Condensed Matter

   

Quantum Hall Edges of Graphene

Authors: George Rajna

Combining our nano-SQUID on tip with scanning gate measurements in the quantum Hall phase of graphene we were able to measure and identify work and heat dissipation processes separately. [22] Probing the properties of a Mott insulator, a team of researchers from Boston College, MIT, and U.C. Santa Barbara has revealed an elusive atomic-scale magnetic signal in the unique material as it transitions from insulator to a metal, the team reported recently in the journal Nature Physics. [21] UC Santa Barbara engineer Galan Moody, an assistant professor of electrical and computer engineering, has proposed a solution to overcome the poor efficiency and performance of existing quantum computing prototypes that use light to encode and process information. [20] JILA physicists and collaborators have demonstrated the first next-generation "time scale"-a system that incorporates data from multiple atomic clocks to produce a single highly accurate timekeeping signal for distribution. [19] Researchers have succeeded in creating an efficient quantum-mechanical light-matter interface using a microscopic cavity. [18] Our researchers were the first to produce these knots as part of a collaboration between Aalto University and Amherst College, U.S., and they have now studied how the knots behave over time. [17] The groundbreaking result sheds light on an elusive phenomenon whose existence, a natural outcome of the hundred-year-old theory of superconductivity, has long been speculated, but never actually observed. [16] Now a team of researchers from the University of Maryland (UMD) Department of Physics together with collaborators has seen exotic superconductivity that relies on highly unusual electron interactions. [15] A group of researchers from institutions in Korea and the United States has determined how to employ a type of electron microscopy to cause regions within an iron-based superconductor to flip between superconducting and non-superconducting states. [14] In new research, scientists at the University of Minnesota used a first-of-its-kind device to demonstrate a way to control the direction of the photocurrent without deploying an electric voltage. [13]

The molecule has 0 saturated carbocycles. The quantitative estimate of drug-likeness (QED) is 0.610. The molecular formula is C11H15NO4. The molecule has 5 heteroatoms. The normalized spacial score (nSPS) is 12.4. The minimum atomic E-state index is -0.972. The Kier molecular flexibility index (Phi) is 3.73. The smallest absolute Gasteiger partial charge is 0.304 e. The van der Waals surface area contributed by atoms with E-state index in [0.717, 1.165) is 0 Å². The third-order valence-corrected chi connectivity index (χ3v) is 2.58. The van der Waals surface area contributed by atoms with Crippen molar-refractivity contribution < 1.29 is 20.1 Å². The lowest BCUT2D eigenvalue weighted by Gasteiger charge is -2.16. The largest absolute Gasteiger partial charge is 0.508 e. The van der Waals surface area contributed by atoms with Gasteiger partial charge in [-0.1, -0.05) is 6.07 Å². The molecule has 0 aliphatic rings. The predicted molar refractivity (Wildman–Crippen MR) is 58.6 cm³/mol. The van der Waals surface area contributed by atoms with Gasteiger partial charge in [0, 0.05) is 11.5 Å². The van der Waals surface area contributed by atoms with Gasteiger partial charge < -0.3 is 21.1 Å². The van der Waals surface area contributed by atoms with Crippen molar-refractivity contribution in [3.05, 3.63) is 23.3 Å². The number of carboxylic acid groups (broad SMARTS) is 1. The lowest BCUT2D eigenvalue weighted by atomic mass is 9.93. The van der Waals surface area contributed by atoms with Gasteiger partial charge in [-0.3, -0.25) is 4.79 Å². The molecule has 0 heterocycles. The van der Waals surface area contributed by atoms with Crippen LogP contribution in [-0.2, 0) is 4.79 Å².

Comments: 33 Pages.

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[v1] 2019-10-22 06:40:43

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